Meanwhile, a fat and belligerent wop family man named Big Joe (Burt Young) has learned that his obscenely overweight daughter Donna (Ricki Lake) is pregnant and he successfully forces the unlucky man named Tommy (John Costelloe) who got her pregnant to marry her. While everything seems to be getting a little nicer for the urban hoodrats of Brooklyn, all good things must come to an end and when workers are brought in to replace the strikers, all hell breaks loose. After sleeping in with his boi toy Regina, Harry is late for a strike rally that ultimately erupts into a full blown riot and forgets to acknowledge his boss, so he is demoted and forced to pay back all the money he has blown own his high dollar man-whore. Of course, Regina dumps Harry after he no longer pays for her fine wine and hard drugs, so the union activist falls into a morbid melancholy state, attempts to molest a preteen boy, and is ultimately beaten an inch from his life by a group of men for his sick indiscretions with the young man. After Tralala’s saintly sailor leaves for the Korean War, she is snapped back into reality, gets drunk at a bar and announces that she has “The best tits in the Western world” and allows herself to be gangbanged senseless by dozens of degenerate barflies. At unpleasantly plump patriarch Big Joe’s daughter’s wedding, the father of the bride gets in a fist fight with the groom, thus ushering the beginning of a long and painful dysfunctional relationship. Towards the conclusion of Last Exit to Brooklyn, a lovesick teenage boy who is hopelessly in love with Tralala spots the hooker’s seemingly lifeless post-gangbanged body lying on a pier, thus resulting in the loss of the boy’s innocence and marking a fitting end for the film. Before the credits role, the workers on strike finally go back to work and life goes on.
A film where virtually every character is both a perpetrator and a victim, Last Exit to Brooklyn is a sort of pre-apocalyptic period piece that never falls into sapless and superficial sentimentalism nor politically correct provocations, but instead depicts a distinctively stylized hell-on-earth in a manner that, to the film's credit, owes much to German expressionism and classic film noir. While I would not call myself a fan of Hubert Selby, Jr.’s novels, I can state with nil hesitation that Last Exit to Brooklyn is innately more interesting and genuine than Darren Aronofsky’s cinematic adaptation of the Selby novel of the same name Requiem for a Dream (2000), as well as Nicolas Winding Refn’s pseudo-Lynchian work Fear X (2003), which was based on a screenplay by Selby, Jr. Interestingly enough, Hubert Selby, Jr. has a cameo in Last Exit to Brooklyn as a taxi-driver who unintentionally runs over and kills tranny Georgette while s/he is looking for he/r lover in a hopeless heroin haze as if the nihilistic novelist himself were the grim reaper himself come to collect lost souls and save them for their deleterious dead-end lives of lifeless lecherousness and monumental misery. While penned by an American, shot in America, and featuring an all-American cast, Last Exit to Brooklyn would most certainly not have been as nearly a brutal film had it been directed by some random Hollywood hack, even if director Uli Edel is no Fassbinder nor even a Roland Klick. Essentially, while Last Exit to Brooklyn is drenched in black humor, which some American filmgoers can appreciate, Edel’s film is the celluloid antithesis of what most Hollywood films stand for due to its lack of clear-cut villains and heroes, as well as its lack of a happy ending, and less than flattering and far from romantic depiction of America and American urban history. Despite all the incessant mainstream media, Hollywood, and government propaganda to the contrary, so-called ‘multiculturalism’ is not America’s strength but its unnatural and nefarious curse and will ultimately lead to its irrevocable ruin and Last Exit to Brooklyn—a work depicting ‘eclectically ethnic’ NYC before the arrival of every dark shade from the third world as a result of the insidious Immigration and Nationality Act of 1965—features nothing short of a cultural and biological sewer where everywhere everyone is metaphysically cursed and trapped in some sort of figurative hell.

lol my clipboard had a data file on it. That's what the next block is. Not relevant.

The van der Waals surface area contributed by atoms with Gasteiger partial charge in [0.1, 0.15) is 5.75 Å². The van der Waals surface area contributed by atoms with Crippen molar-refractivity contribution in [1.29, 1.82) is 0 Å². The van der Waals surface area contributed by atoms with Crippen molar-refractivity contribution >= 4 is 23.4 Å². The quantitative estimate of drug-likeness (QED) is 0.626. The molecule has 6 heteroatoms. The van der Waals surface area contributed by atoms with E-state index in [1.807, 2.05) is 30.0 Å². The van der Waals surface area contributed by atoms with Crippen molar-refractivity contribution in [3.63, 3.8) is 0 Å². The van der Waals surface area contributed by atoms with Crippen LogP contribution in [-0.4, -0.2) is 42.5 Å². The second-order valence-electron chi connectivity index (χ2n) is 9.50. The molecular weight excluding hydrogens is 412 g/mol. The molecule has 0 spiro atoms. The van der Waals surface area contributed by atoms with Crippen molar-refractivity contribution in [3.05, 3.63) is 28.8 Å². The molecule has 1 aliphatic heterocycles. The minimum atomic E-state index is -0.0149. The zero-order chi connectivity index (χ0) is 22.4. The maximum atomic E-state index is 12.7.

Posted by Soiled Sinema at 8:01 PM
Soiled Sinema 2007 - 2013. All rights reserved. Best viewed in Firefox and Chrome.